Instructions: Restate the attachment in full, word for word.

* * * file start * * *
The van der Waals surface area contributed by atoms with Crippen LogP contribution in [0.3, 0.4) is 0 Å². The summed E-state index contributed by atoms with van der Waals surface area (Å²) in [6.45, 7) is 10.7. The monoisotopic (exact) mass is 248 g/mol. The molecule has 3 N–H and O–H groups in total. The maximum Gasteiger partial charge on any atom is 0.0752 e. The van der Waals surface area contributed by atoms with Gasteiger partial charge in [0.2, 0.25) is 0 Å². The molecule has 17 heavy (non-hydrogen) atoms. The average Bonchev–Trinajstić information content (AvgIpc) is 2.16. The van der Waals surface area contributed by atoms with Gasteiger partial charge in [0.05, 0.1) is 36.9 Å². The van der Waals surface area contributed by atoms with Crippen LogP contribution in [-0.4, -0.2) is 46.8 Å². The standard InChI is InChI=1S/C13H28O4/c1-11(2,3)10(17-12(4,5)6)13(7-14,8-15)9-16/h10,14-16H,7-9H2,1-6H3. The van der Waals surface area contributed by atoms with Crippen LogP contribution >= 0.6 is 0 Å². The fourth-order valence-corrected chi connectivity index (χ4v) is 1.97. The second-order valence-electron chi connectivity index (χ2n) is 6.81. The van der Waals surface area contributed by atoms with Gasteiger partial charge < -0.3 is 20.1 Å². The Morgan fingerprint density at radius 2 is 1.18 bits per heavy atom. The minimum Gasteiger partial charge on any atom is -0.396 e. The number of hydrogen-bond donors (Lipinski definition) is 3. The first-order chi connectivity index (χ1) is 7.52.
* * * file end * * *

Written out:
The van der Waals surface area contributed by atoms with Crippen LogP contribution in [0.3, 0.4) is 0 Å². The summed E-state index contributed by atoms with van der Waals surface area (Å²) in [6.45, 7) is 10.7. The monoisotopic (exact) mass is 248 g/mol. The molecule has 3 N–H and O–H groups in total. The maximum Gasteiger partial charge on any atom is 0.0752 e. The van der Waals surface area contributed by atoms with Gasteiger partial charge in [0.2, 0.25) is 0 Å². The molecule has 17 heavy (non-hydrogen) atoms. The average Bonchev–Trinajstić information content (AvgIpc) is 2.16. The van der Waals surface area contributed by atoms with Gasteiger partial charge in [0.05, 0.1) is 36.9 Å². The van der Waals surface area contributed by atoms with Crippen LogP contribution in [-0.4, -0.2) is 46.8 Å². The standard InChI is InChI=1S/C13H28O4/c1-11(2,3)10(17-12(4,5)6)13(7-14,8-15)9-16/h10,14-16H,7-9H2,1-6H3. The van der Waals surface area contributed by atoms with Crippen LogP contribution >= 0.6 is 0 Å². The fourth-order valence-corrected chi connectivity index (χ4v) is 1.97. The second-order valence-electron chi connectivity index (χ2n) is 6.81. The van der Waals surface area contributed by atoms with Gasteiger partial charge < -0.3 is 20.1 Å². The Morgan fingerprint density at radius 2 is 1.18 bits per heavy atom. The minimum Gasteiger partial charge on any atom is -0.396 e. The number of hydrogen-bond donors (Lipinski definition) is 3. The first-order chi connectivity index (χ1) is 7.52.